Flint, MI–In three weeks, the city of Flint will have a new police chief…but no one knows who that might be yet.
Flint Police Chief Phil Hart is running for Genesee County Sheriff, but win or lose, his term as police chief expires Aug. 10. If he loses the election, Hart said he won’t be staying on as chief.
Mayor Sheldon Neeley will have to appoint someone to the position, which the city council would then vote to approve (or not). Hart said he has no information on who his replacement is going to be.
“When he’s elected sheriff, we’ll move forward with a strong replacement for him. I can’t divulge all that, but we do have a plan,” Neeley said.
This change in leadership comes at a time when gun violence in the city is on the rise.
According to the Michigan State Police Department, as of July 19, in Flint, non-fatal shootings are up 126.3% year-to-date, and fatal shootings are up 53.3% year-to-date.
Former Police Chief Tim Johnson, who is also running for county sheriff, spoke about the increase in violent crime at a press conference last Friday.
Johnson said the heat and COVID-19 were not to blame–Hart was.
“Those police officers in that police department are well capable of policing the city,” he said. “The leadership is where the problem is.”
Neeley appointed Hart as interim police chief on Nov. 11, 2019 following Johnson’s resignation. On Feb. 10, the Flint City Council approved a resolution to drop ‘interim’ from his title and appoint Hart as police chief.
“It’s almost a slap in the citizens’ face to know that you got an individual over there who has nerve enough to be running for sheriff when this city is in such a disarray and he’s sitting at the top right now and he’s not doing a doggone thing about it,” Johnson said. “If you can’t run the city and stop the crime in the city, how are you going to stop it at the county level?”
Hart said the rise in crime has nothing to do with his leadership.
“If it’s my leadership, then why is it like this across the nation? If you look at places like New York and Chicago, crime is up overall,” Hart said. “Overall, our crime is down in Flint, it’s the shootings that are up and we can attribute a lot of that to people who should be in jail but because of COVID-19 are out.”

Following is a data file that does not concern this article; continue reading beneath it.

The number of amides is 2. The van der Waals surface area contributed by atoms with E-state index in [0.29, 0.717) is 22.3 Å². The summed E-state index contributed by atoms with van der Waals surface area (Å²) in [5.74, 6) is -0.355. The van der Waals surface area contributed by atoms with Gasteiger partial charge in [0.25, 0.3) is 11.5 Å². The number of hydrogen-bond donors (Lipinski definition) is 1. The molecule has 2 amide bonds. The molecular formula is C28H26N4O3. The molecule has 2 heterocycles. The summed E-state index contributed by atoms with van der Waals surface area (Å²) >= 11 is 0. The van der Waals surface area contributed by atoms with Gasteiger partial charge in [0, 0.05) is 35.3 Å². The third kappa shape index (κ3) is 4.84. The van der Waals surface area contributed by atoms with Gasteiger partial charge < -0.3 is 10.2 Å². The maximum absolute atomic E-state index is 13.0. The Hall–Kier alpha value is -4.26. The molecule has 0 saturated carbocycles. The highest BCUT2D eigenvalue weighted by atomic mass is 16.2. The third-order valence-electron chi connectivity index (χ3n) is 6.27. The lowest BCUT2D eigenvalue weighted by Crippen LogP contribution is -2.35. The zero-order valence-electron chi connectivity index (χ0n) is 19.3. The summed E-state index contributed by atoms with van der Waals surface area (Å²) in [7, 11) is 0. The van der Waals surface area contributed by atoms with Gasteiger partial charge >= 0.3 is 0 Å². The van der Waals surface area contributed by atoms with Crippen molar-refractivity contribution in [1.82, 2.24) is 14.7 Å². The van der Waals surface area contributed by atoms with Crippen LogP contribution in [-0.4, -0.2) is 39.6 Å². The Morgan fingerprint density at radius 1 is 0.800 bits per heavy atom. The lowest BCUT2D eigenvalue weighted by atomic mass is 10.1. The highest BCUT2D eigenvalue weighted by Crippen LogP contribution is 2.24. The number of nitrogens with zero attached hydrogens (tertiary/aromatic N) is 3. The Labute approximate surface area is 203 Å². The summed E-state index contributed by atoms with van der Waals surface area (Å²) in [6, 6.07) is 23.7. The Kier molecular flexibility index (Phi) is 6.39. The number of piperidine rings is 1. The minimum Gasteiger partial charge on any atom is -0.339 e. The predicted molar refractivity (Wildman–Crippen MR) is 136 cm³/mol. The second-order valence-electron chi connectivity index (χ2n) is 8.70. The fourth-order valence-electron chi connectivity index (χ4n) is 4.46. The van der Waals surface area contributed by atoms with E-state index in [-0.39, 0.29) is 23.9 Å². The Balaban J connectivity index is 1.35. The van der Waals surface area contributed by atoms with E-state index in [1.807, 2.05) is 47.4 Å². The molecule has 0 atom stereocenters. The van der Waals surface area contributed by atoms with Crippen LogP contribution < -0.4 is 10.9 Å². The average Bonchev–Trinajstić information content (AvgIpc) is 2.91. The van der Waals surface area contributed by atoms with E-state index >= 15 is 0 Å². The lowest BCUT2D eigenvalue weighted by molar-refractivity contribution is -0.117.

Shooting incidents are up 60.9% year-to-date in New York and 46% in Chicago. However, Genesee County Captain Jason Gould said the rise in crime in Flint is unrelated to the release of inmates due to COVID-19.
Gould said people who commit violent crimes are all still in jail, along with any crimes against a person, DUIs, and parole violations. Released inmates were, as per Governor Gretchen Whitmer’s Executive Order, those who did not pose safety risks, such as people incarcerated for a traffic violation or failure to appear in court, he said..
Gould said any inmate released was released on a court order.
Hart said the Flint Police Department will continue “working together with partner agencies to keep a handle on the criminal element going on here in the city of Flint.”
At a press conference Tuesday, Neeley and Hart announced a three-point plan to fight crime in Flint.
The first point is the formation of a Special Investigative Unit focused on proactive policing to use predictive information and intelligence to stop crime and also get illegal guns off the street.
Hart said many of the people being chosen for this unit have already been trained so they could get to work on implementing this unit right away. Neeley said they could not say the number of officers that would be in this unit but that they “have the personnel.”
The second point is the recruitment of Flint residents to fill vacant officer positions. Neeley said they will raise the rate of pay for new officers coming in and give them more vacation time.
The last point is the launch of a gun buyback program where citizens can bring in guns in exchange for money, no questions asked. Citizens will receive $50 for long guns and $100 for handguns. Neeley said the money for the program is coming from “philanthropic partners.”
The dates, times, and locations of the gun buyback events are yet to be determined.
Neeley said that even under a new police chief, “the activities inside the police department…and the partnerships will continue.”